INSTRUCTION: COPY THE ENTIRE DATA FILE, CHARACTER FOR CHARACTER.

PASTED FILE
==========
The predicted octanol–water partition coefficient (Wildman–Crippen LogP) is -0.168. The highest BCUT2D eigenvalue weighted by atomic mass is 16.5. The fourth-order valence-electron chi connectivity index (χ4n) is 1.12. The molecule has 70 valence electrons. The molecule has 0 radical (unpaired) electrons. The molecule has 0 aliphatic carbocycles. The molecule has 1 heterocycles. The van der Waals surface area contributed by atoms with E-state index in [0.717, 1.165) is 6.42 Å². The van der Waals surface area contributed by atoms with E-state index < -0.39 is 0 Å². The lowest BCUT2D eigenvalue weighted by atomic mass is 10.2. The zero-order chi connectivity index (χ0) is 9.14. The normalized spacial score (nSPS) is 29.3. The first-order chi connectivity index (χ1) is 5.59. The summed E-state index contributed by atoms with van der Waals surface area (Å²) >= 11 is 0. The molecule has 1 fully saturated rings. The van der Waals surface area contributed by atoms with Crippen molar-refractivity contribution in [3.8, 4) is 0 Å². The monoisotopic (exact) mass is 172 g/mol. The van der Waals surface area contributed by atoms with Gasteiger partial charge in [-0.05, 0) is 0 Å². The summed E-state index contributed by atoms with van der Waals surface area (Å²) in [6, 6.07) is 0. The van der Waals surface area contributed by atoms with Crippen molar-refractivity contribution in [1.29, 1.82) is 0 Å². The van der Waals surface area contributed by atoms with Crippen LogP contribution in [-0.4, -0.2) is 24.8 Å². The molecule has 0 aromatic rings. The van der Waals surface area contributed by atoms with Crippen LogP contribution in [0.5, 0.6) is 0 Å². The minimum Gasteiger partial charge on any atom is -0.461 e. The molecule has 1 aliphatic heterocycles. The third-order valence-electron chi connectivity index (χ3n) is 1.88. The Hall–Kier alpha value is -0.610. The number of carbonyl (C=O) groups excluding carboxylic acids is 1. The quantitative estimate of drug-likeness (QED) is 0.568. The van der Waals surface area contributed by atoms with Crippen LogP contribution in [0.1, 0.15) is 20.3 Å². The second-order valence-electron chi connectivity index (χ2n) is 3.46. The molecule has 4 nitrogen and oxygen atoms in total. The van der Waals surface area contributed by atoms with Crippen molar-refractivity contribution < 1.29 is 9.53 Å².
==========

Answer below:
The predicted octanol–water partition coefficient (Wildman–Crippen LogP) is -0.168. The highest BCUT2D eigenvalue weighted by atomic mass is 16.5. The fourth-order valence-electron chi connectivity index (χ4n) is 1.12. The molecule has 70 valence electrons. The molecule has 0 radical (unpaired) electrons. The molecule has 0 aliphatic carbocycles. The molecule has 1 heterocycles. The van der Waals surface area contributed by atoms with E-state index in [0.717, 1.165) is 6.42 Å². The van der Waals surface area contributed by atoms with E-state index < -0.39 is 0 Å². The lowest BCUT2D eigenvalue weighted by atomic mass is 10.2. The zero-order chi connectivity index (χ0) is 9.14. The normalized spacial score (nSPS) is 29.3. The first-order chi connectivity index (χ1) is 5.59. The summed E-state index contributed by atoms with van der Waals surface area (Å²) >= 11 is 0. The molecule has 1 fully saturated rings. The van der Waals surface area contributed by atoms with Crippen molar-refractivity contribution in [3.8, 4) is 0 Å². The monoisotopic (exact) mass is 172 g/mol. The van der Waals surface area contributed by atoms with Gasteiger partial charge in [-0.05, 0) is 0 Å². The summed E-state index contributed by atoms with van der Waals surface area (Å²) in [6, 6.07) is 0. The van der Waals surface area contributed by atoms with Crippen molar-refractivity contribution in [1.29, 1.82) is 0 Å². The van der Waals surface area contributed by atoms with Crippen LogP contribution in [-0.4, -0.2) is 24.8 Å². The molecule has 0 aromatic rings. The van der Waals surface area contributed by atoms with Crippen LogP contribution in [0.5, 0.6) is 0 Å². The minimum Gasteiger partial charge on any atom is -0.461 e. The molecule has 1 aliphatic heterocycles. The third-order valence-electron chi connectivity index (χ3n) is 1.88. The Hall–Kier alpha value is -0.610. The number of carbonyl (C=O) groups excluding carboxylic acids is 1. The quantitative estimate of drug-likeness (QED) is 0.568. The van der Waals surface area contributed by atoms with Crippen LogP contribution in [0.1, 0.15) is 20.3 Å². The second-order valence-electron chi connectivity index (χ2n) is 3.46. The molecule has 4 nitrogen and oxygen atoms in total. The van der Waals surface area contributed by atoms with Crippen molar-refractivity contribution < 1.29 is 9.53 Å².